There were a lot of high hopes for infielder Eugenio Velez when he first broke on the stage in 2007.
In a cup-of-coffee 14 game stint at the end of the 2007 season, Velez hit two triples, scored five runs, and stole four bases.
And he did this in only 13 plate appearances.
The following spring training, Velez tore it up and built on that small stint he had the previous season. The buzz about this kid was something special.
In the 2008 Sports Illustrated baseball preview, a club official likened Velez to Willie McGee.
Even Jon Miller was jumping on the bandwagon. According to Sports Illustrated, Giants and ESPN broadcaster Jon Miller sang the praises of Velez's potential to Giants investors and executives at a special preseason dinner event.
"I have two words for you," Miller said to his audience. "Eugenio Velez."
Velez was supposed to anchor a new era of baseball in San Francisco. While Giants teams during the Bonds era were characterized by aging veterans and home runs, the team now was going to be distinguished by youth and speed.
And Velez was to be the centerpiece for Sabean's new plan. He was supposed to be the guy that would help the Giants take that step in the new direction with his excellent base running skills, his knack to make contact and endless energy in the field.
Unfortunately though, it didn't happen like we all thought.
Despite a nagging need for speed in the lineup, Velez struggled at the plate. Through 55 games he hit an awful .207 and posted a pathetic .244 OBP.
He could steal bases as advertised (he had seven stolen bases at that point and had only been caught twice), but as the problem with a lot of great base stealers, he couldn't get on base to begin with.
At-bats for him became painful affairs, and not just for him, but for the fans as well. Velez took the phrases "impatient at the plate" and "swinging out of his shoes" to new, frustrating heights.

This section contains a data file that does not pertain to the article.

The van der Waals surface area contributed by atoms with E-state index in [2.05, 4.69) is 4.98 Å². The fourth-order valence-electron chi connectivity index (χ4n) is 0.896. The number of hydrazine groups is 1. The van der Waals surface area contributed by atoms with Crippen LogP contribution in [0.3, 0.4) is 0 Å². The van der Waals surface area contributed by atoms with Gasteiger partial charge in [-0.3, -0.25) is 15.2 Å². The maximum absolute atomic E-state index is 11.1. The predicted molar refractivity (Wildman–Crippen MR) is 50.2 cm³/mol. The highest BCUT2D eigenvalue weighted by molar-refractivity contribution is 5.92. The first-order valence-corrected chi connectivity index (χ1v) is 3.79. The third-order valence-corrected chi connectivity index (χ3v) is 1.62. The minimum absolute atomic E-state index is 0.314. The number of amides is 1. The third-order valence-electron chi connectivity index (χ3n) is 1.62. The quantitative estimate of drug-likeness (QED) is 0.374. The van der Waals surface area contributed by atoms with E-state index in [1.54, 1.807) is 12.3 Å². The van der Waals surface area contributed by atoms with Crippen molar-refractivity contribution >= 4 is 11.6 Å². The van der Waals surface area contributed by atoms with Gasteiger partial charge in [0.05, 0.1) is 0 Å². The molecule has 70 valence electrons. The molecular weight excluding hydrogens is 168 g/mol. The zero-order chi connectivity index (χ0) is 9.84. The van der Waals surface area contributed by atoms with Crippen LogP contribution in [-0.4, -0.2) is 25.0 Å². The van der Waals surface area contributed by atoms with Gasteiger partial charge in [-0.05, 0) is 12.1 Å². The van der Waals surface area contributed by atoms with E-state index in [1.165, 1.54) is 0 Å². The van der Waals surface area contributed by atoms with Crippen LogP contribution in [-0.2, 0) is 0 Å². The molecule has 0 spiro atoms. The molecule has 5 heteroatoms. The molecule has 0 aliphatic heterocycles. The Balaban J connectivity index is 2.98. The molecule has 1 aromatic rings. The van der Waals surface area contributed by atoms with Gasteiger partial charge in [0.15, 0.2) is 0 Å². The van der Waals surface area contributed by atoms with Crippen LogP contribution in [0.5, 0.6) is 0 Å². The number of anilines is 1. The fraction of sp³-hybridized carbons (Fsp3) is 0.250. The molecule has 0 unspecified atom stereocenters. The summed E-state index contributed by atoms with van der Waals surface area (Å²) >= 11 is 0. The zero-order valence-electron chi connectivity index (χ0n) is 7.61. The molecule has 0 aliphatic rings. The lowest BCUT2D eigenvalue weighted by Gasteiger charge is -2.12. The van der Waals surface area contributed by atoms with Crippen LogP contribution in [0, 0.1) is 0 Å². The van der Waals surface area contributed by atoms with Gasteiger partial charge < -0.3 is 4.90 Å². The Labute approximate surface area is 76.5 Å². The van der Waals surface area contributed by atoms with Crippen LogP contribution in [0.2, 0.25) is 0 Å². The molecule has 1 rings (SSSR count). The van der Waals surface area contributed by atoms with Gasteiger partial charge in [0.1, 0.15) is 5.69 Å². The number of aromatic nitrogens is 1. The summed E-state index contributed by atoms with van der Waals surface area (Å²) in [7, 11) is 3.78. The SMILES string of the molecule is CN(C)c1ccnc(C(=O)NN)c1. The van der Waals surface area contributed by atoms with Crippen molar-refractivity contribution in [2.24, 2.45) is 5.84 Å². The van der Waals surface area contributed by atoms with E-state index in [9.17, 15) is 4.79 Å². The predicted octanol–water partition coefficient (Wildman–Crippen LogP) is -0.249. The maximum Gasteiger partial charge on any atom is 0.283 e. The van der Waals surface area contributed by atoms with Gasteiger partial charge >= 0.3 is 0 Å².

Instead of seeing him sliding into second with a stolen base, it was a more common sight to see Velez walking back to the dugout with his head down after a strikeout.
The most maddening aspect of Velez's play was that the talent was there.
The Giants organization and fans recognized that. In a two month stint in Fresno in 2008, Velez batted .310 with five homers, four triples, a .372 OBP.
And even after he was called up, Velez was able to make his stats respectable again. He brought up his stat line in his second stint of the year, finishing with a .262 average and .299 OBP. It wasn't great stats by any measure, but considering where he was in mid-May, it was a vast improvement for him.
This year, the Giants took another chance on Velez. Even with Uribe, Burriss and Frandsen all competing for the second base position, and Renteria holding the shortstop position firmly, the organization decided Velez was too good to send back down to Fresno.
Even if it mean playing him out of position in a crowded outfield, the Giants felt the need to somehow crack Velez in the lineup after the way he finished the 2008 season.
Unfortunately, much like last year, Velez got off to a bad start.
Only this season was far worse.
In 23 games, Velez only batted .194 with a .216 OBP before being sent back down to Fresno.
Velez once again couldn't handle being on the bigger stage, and with him now 27, the window seems to be closing in on the once promising prospect.
He is no longer the centerpiece of the Giants future, but he is only a small piece and a fringe piece at that.
And unless he is called up again and somehow gets on an offensive tear, he probably won't be part of the Giants future at all any time soon.
Velez just doesn't fit in the equation anymore. They have their speed guy in Burriss. They have their utility infielder in Uribe. They have their sparky outfielder in Torres.
Where does he fit in with this Giants squad?
He doesn't. And it's sad and disappointing considering what we were saying about this guy two seasons ago.
As fans of the black and orange, we wanted him to succeed as a Giant. He was a quirky looking player, with a quirky little swing and a quirky attitude to boot (in a good way of course).
And to be honest, I was one of those fans that was lauding up Velez in 2008, saying that he would be stepping into the spotlight soon, and be that dark horse rookie that would be turning heads all over the nation.
Heck, I even picked him up with the last pick in my fantasy draft in 2008. I figured, "Once this guy gets hot, it'll be the steal of the year."
It just didn't happen though. And with the way things are looking, it doesn't look like it's going to happen either, much to the disappointment of the organization and Giants fans.
So much for that Jon Miller hype a year ago. I hope those investors and executives forgot what he said about Velez at the dinner.